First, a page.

Currently viewing the category: "Woolly Bears"
What's That Bug? does not endorse extermination

Subject: SoCal larvae
Location: Los Angeles, ca
October 27, 2016 11:53 am
Hi- i’m in i’m in Silverlake Los Angeles, ca. This is on the wall of my veranda. It’s a cluster of seemingly clear eggs with tiny teeny larvae around it. It’s currently the end of October. Weather just changed to cool.
Signature: Dn

Probably Painted Tiger Moth Caterpillar Hatchlings

Probably Painted Tiger Moth Caterpillar Hatchlings

Dear Dn,
These are hatchling caterpillars and all indications are that they are Tiger Moth hatchlings.  We suspect they are Painted Tiger Moth hatchlings because we live in nearby Mount Washington and there are currently Painted Tiger Moths flying to our porch light.  Painted Tiger Moths lay clusters of eggs, frequently on walls near lights, and the caterpillars, which are general feeders known as Woolly Bears, quickly disperse.

What's That Bug? does not endorse extermination

Subject: What will this cool caterpillar be?
Location: Md
October 18, 2016 2:51 pm
How do you guy feel of this bug? Its size just like baby’s fingers. It moves very slow. Could you bug mans find out what it is?
Signature: BG

Woolly Bear

Woolly Bear

Dear BG,
This pretty Woolly Bear will become an Isabella Tiger Moth.

What's That Bug? does not endorse extermination

Subject: caterpillars
Location: Marburg, Germany
October 16, 2016 1:24 am
Hi! I am living in central Europe (Germany), at the edge of a mixed forest. I have built up a container garden last year which attracts many different insects. In September this year I found many eggs fixed to a leaf of gladiola Acidanthera bicolor. Some time later very small caterpillars hatched which started to rope down on very thin threads. I could not find out what that is and wanted to ask for your help. Thank you very much.
Signature: Sabine

Probably Arctiid Eggs

Probably Tiger Moth Eggs

Dear Sabine,
We suspect that these are Tiger Moth Eggs from the subfamily Arctiinae.  We are reluctant to provide an actually species identification.  Many Tiger Moths are generalist feeders with caterpillars that eat plants often classified as weeds.  Tiger Moths also lay eggs on surfaces where there is no food, like the outdoor wall of a home near a light.  When the Caterpillars hatch, they begin feeding on the egg shell and then they disperse to hunt for edible plants.  Tiger Moth Caterpillars are often called Woolly Bears.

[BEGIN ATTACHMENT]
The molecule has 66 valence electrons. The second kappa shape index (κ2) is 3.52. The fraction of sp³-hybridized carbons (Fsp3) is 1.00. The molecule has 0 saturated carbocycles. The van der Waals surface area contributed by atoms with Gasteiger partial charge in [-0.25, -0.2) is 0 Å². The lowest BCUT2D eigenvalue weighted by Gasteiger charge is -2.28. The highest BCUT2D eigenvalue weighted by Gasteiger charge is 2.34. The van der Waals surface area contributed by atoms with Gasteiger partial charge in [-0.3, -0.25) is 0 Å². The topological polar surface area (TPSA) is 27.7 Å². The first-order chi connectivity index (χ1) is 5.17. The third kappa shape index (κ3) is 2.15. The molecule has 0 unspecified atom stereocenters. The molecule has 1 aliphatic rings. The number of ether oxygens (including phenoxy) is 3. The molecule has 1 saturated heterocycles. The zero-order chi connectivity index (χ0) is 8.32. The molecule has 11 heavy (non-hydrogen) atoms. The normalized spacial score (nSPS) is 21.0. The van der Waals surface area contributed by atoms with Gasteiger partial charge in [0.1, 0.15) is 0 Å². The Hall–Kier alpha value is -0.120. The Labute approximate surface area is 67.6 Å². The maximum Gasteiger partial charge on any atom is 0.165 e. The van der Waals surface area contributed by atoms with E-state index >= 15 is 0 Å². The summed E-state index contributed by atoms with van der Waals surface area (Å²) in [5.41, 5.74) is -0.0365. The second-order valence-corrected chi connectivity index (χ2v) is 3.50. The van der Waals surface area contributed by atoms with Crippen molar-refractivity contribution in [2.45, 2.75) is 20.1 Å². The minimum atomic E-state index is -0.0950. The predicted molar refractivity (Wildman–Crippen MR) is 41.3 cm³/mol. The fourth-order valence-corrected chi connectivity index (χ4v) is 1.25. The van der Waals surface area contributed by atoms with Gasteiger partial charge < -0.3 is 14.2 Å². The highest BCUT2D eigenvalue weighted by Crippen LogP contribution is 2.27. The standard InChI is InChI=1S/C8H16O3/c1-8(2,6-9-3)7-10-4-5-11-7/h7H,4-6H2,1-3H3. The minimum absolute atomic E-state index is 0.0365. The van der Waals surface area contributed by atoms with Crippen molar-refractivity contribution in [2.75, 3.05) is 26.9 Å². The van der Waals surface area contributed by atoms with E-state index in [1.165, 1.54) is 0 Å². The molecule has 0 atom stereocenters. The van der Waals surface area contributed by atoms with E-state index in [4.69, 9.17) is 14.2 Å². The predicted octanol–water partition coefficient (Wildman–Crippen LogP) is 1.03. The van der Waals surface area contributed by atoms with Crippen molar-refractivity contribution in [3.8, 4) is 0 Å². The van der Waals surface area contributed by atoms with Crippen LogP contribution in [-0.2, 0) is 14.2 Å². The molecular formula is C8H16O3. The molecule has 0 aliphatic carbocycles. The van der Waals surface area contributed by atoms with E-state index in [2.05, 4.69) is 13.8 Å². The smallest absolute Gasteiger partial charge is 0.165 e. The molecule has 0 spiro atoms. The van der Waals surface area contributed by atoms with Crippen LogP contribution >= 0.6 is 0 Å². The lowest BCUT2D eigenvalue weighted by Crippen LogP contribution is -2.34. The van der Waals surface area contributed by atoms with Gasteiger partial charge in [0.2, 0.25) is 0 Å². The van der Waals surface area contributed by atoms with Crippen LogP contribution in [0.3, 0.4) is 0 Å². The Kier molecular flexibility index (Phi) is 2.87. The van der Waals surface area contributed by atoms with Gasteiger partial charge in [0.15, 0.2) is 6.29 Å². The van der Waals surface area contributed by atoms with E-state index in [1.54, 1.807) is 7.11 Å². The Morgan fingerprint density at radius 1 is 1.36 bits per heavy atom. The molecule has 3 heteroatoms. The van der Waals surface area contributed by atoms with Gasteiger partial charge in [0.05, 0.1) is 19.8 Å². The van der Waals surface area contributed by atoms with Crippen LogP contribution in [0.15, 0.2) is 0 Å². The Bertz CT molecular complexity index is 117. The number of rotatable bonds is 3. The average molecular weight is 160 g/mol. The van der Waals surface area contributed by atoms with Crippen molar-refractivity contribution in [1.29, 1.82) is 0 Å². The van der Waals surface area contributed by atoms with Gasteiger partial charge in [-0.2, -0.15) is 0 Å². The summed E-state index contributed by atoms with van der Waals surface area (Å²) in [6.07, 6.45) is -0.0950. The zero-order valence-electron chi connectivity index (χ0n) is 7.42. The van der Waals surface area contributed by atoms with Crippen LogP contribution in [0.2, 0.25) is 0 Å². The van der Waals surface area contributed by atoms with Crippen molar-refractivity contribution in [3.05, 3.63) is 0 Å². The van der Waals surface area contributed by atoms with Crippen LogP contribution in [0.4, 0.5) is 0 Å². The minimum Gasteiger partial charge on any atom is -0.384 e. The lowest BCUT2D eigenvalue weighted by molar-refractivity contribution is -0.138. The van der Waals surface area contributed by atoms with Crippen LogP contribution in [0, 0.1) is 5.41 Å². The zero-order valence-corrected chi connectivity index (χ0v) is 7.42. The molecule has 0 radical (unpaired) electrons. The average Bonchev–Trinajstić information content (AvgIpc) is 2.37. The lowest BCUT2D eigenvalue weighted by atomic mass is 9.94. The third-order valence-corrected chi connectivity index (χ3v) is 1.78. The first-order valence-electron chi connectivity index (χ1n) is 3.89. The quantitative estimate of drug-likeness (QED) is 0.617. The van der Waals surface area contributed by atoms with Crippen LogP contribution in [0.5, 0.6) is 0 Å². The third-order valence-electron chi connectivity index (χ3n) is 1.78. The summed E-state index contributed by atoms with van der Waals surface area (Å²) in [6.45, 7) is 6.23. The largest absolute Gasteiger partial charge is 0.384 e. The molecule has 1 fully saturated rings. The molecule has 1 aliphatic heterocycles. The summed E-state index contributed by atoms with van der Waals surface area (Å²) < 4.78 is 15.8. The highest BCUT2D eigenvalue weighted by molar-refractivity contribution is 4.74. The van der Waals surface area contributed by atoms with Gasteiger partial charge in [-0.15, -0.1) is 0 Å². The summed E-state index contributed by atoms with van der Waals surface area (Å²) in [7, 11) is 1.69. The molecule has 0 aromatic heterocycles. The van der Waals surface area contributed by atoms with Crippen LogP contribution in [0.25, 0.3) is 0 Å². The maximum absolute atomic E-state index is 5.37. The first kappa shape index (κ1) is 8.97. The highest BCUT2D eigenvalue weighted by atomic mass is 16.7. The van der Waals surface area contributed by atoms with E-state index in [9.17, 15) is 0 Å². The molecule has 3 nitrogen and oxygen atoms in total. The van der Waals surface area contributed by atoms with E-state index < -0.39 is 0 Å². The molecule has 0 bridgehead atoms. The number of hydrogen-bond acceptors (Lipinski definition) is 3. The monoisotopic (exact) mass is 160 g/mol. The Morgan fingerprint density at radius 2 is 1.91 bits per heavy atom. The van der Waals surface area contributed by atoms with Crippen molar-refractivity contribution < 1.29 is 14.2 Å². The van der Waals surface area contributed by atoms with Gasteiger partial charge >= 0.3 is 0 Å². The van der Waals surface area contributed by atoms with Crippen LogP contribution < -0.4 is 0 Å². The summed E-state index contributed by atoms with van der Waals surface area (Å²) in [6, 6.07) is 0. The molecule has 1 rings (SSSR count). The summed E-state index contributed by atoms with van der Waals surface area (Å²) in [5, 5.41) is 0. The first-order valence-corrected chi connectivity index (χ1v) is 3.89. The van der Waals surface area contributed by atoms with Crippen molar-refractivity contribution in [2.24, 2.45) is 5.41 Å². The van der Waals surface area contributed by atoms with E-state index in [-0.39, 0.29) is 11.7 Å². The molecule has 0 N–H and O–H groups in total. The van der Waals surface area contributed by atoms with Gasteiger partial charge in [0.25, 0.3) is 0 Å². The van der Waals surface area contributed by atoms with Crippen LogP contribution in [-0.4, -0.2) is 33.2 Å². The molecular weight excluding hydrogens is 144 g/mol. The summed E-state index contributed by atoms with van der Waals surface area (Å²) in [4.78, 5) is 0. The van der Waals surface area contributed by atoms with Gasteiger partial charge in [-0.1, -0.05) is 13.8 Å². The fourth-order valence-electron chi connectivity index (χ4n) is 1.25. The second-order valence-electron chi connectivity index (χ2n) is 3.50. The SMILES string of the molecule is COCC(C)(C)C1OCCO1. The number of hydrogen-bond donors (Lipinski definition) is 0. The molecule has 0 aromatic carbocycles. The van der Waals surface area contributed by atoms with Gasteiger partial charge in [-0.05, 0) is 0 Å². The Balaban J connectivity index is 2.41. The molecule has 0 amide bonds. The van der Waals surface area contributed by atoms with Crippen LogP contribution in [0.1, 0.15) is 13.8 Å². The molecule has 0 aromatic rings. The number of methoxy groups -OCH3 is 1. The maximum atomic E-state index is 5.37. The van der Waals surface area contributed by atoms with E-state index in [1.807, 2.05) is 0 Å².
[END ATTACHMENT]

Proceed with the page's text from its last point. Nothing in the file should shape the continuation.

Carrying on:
Hatchling Tiger Moth Eggs, we believe

Hatchling Tiger Moth Eggs, we believe

What's That Bug? does not endorse extermination

Subject: Red caterpillar Blue bumps
Location: St. John US Virgin Islands
September 11, 2016 1:10 pm
In May 2016 I photographed this caterpillar and can not find any information on it. Can you help ID this caterpillar?
Signature: Michael Wojdak

Faithful Beauty Caterpillar

Faithful Beauty Caterpillar

Dear Michael,
This is the caterpillar of a Tiger Moth,
Composia fidelissima, that commonly goes by the names Faithful Beauty and Uncle Sam Moth.

THANK YOU SO VERY MUCH. Now I can label the photo on my wall, this really helps. Be well!!!

What's That Bug? does not endorse extermination

Subject: What Type of Caterpillar Is This??
Location: Columbus, Ohio
August 20, 2016 6:57 am
Dear Mr. Bugman,
I’ve seen tons of caterpillars around my house recently but I’ve never seen any like this one. What type of caterpillar is this??
Signature: Samantha

Milkweed Tussock Moth Caterpillar

Milkweed Tussock Moth Caterpillar

Dear Samantha,
Do you have milkweed plants growing near your house?  We believe this is a Milkweed Tussock Moth Caterpillar,
Euchaetes egle, and it feeds on milkweed.  Though it seems lighter in color to individuals on our site, it does match this BugGuide image pretty closely.

That looks exactly like it, thank you!!

What's That Bug? does not endorse extermination

Subject: What is it?
Location: Jackson, Wyoming
June 19, 2016 4:57 pm
Can you identify this?
Signature: Don’t care

Fall Webworms

Fall Webworms

These are Fall Webworms, Hyphantria cunea.  According to BugGuide:  “Weblike tents in branch tips where clusters of caterpillars strip foliage (by contrast, eastern tent caterpillar nests are built in tree crotches)” and “Larvae feed on foliage throughout their development, and secrete silk which they spin into small webs. As they grow, they enlarge the webs, which can sometimes enclose the entire tree. Even severe infestations have little impact on trees because the damage occurs near the end of the annual growing season. Except in the case of ornamental trees, control is seldom necessary because the damage is generally of aesthetic rather than economic importance.”  BugGuide also notes:  “About 120 species of hardwood trees have been recorded as larval hosts in the north, common hosts include alder, apple, ash, birch, Box-Elder (Acer negundo), cherry, elm, mulberry, poplar, willow in the south, common hosts include ash, hickory, maple, mulberry, oak, pecan, poplar, redbud, sweetgum, walnut, willow; preferences for different host plant species appear to be regional and seasonal.”

What's That Bug? does not endorse extermination